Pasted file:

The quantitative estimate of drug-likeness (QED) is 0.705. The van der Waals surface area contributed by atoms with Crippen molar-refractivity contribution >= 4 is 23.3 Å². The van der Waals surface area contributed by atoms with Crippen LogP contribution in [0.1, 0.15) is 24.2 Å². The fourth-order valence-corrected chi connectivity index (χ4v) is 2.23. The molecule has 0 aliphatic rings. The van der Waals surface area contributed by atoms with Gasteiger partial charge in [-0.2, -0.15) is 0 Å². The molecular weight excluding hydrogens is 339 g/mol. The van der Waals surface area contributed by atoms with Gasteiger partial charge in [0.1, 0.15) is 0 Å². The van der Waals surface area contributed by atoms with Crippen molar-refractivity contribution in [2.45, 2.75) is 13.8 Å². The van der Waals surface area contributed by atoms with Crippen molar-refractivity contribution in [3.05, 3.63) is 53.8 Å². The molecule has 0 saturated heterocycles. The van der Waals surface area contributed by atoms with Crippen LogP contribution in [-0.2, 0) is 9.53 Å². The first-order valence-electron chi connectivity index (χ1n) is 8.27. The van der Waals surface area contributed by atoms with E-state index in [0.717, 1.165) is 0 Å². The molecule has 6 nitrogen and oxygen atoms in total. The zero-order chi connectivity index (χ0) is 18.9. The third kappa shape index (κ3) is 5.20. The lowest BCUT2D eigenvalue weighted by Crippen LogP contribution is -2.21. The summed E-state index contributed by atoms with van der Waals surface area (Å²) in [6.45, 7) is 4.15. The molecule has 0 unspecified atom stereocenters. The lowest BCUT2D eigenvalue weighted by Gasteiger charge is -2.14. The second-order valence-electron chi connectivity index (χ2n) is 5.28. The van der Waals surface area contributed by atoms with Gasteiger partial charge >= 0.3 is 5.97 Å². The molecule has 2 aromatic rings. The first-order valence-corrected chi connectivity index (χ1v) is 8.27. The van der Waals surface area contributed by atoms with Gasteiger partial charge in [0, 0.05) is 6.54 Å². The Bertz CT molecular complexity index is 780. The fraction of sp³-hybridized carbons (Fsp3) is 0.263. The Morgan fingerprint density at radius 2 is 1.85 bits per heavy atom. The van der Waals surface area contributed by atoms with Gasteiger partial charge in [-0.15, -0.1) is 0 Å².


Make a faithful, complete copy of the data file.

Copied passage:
The quantitative estimate of drug-likeness (QED) is 0.705. The van der Waals surface area contributed by atoms with Crippen molar-refractivity contribution >= 4 is 23.3 Å². The van der Waals surface area contributed by atoms with Crippen LogP contribution in [0.1, 0.15) is 24.2 Å². The fourth-order valence-corrected chi connectivity index (χ4v) is 2.23. The molecule has 0 aliphatic rings. The van der Waals surface area contributed by atoms with Gasteiger partial charge in [-0.2, -0.15) is 0 Å². The molecular weight excluding hydrogens is 339 g/mol. The van der Waals surface area contributed by atoms with Gasteiger partial charge in [0.1, 0.15) is 0 Å². The van der Waals surface area contributed by atoms with Crippen molar-refractivity contribution in [2.45, 2.75) is 13.8 Å². The van der Waals surface area contributed by atoms with Crippen molar-refractivity contribution in [3.05, 3.63) is 53.8 Å². The molecule has 0 saturated heterocycles. The van der Waals surface area contributed by atoms with Crippen LogP contribution in [-0.2, 0) is 9.53 Å². The first-order valence-electron chi connectivity index (χ1n) is 8.27. The van der Waals surface area contributed by atoms with E-state index in [0.717, 1.165) is 0 Å². The molecule has 6 nitrogen and oxygen atoms in total. The zero-order chi connectivity index (χ0) is 18.9. The third kappa shape index (κ3) is 5.20. The lowest BCUT2D eigenvalue weighted by Crippen LogP contribution is -2.21. The summed E-state index contributed by atoms with van der Waals surface area (Å²) in [6.45, 7) is 4.15. The molecule has 0 unspecified atom stereocenters. The lowest BCUT2D eigenvalue weighted by Gasteiger charge is -2.14. The second-order valence-electron chi connectivity index (χ2n) is 5.28. The van der Waals surface area contributed by atoms with Gasteiger partial charge >= 0.3 is 5.97 Å². The molecule has 2 aromatic rings. The first-order valence-corrected chi connectivity index (χ1v) is 8.27. The van der Waals surface area contributed by atoms with Gasteiger partial charge in [0, 0.05) is 6.54 Å². The Bertz CT molecular complexity index is 780. The fraction of sp³-hybridized carbons (Fsp3) is 0.263. The Morgan fingerprint density at radius 2 is 1.85 bits per heavy atom. The van der Waals surface area contributed by atoms with Gasteiger partial charge in [-0.15, -0.1) is 0 Å².